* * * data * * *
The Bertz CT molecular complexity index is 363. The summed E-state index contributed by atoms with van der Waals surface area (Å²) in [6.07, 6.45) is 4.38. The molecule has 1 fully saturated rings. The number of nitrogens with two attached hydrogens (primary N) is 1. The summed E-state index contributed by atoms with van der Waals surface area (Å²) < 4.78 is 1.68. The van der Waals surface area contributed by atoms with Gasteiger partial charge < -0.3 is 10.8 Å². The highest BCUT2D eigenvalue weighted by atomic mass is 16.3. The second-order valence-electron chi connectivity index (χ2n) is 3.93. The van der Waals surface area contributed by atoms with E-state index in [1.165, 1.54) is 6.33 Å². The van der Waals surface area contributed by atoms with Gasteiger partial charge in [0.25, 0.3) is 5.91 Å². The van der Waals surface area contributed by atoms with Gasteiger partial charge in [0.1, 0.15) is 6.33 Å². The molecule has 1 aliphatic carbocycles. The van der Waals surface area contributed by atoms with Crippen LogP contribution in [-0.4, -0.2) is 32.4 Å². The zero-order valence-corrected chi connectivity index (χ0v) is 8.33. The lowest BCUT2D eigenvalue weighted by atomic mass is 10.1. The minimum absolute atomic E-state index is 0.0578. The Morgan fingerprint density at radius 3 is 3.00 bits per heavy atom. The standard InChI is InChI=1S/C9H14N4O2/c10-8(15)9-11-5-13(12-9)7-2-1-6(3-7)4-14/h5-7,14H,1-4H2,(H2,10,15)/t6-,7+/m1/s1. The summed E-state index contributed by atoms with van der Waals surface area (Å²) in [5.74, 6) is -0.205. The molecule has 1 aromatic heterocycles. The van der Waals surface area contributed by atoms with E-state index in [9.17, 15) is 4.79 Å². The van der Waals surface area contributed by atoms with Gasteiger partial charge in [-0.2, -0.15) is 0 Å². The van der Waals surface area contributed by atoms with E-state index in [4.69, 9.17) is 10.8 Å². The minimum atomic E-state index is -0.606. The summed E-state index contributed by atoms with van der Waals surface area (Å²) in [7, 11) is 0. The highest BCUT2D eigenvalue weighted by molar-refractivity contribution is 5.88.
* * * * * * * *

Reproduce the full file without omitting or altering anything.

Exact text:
The Bertz CT molecular complexity index is 363. The summed E-state index contributed by atoms with van der Waals surface area (Å²) in [6.07, 6.45) is 4.38. The molecule has 1 fully saturated rings. The number of nitrogens with two attached hydrogens (primary N) is 1. The summed E-state index contributed by atoms with van der Waals surface area (Å²) < 4.78 is 1.68. The van der Waals surface area contributed by atoms with Gasteiger partial charge < -0.3 is 10.8 Å². The highest BCUT2D eigenvalue weighted by atomic mass is 16.3. The second-order valence-electron chi connectivity index (χ2n) is 3.93. The van der Waals surface area contributed by atoms with E-state index in [1.165, 1.54) is 6.33 Å². The van der Waals surface area contributed by atoms with Gasteiger partial charge in [0.25, 0.3) is 5.91 Å². The van der Waals surface area contributed by atoms with Gasteiger partial charge in [0.1, 0.15) is 6.33 Å². The molecule has 1 aliphatic carbocycles. The van der Waals surface area contributed by atoms with Crippen LogP contribution in [-0.4, -0.2) is 32.4 Å². The zero-order valence-corrected chi connectivity index (χ0v) is 8.33. The lowest BCUT2D eigenvalue weighted by atomic mass is 10.1. The minimum absolute atomic E-state index is 0.0578. The Morgan fingerprint density at radius 3 is 3.00 bits per heavy atom. The standard InChI is InChI=1S/C9H14N4O2/c10-8(15)9-11-5-13(12-9)7-2-1-6(3-7)4-14/h5-7,14H,1-4H2,(H2,10,15)/t6-,7+/m1/s1. The summed E-state index contributed by atoms with van der Waals surface area (Å²) in [5.74, 6) is -0.205. The molecule has 1 aromatic heterocycles. The van der Waals surface area contributed by atoms with E-state index in [9.17, 15) is 4.79 Å². The van der Waals surface area contributed by atoms with Gasteiger partial charge in [-0.2, -0.15) is 0 Å². The van der Waals surface area contributed by atoms with E-state index in [4.69, 9.17) is 10.8 Å². The minimum atomic E-state index is -0.606. The summed E-state index contributed by atoms with van der Waals surface area (Å²) in [7, 11) is 0. The highest BCUT2D eigenvalue weighted by molar-refractivity contribution is 5.88.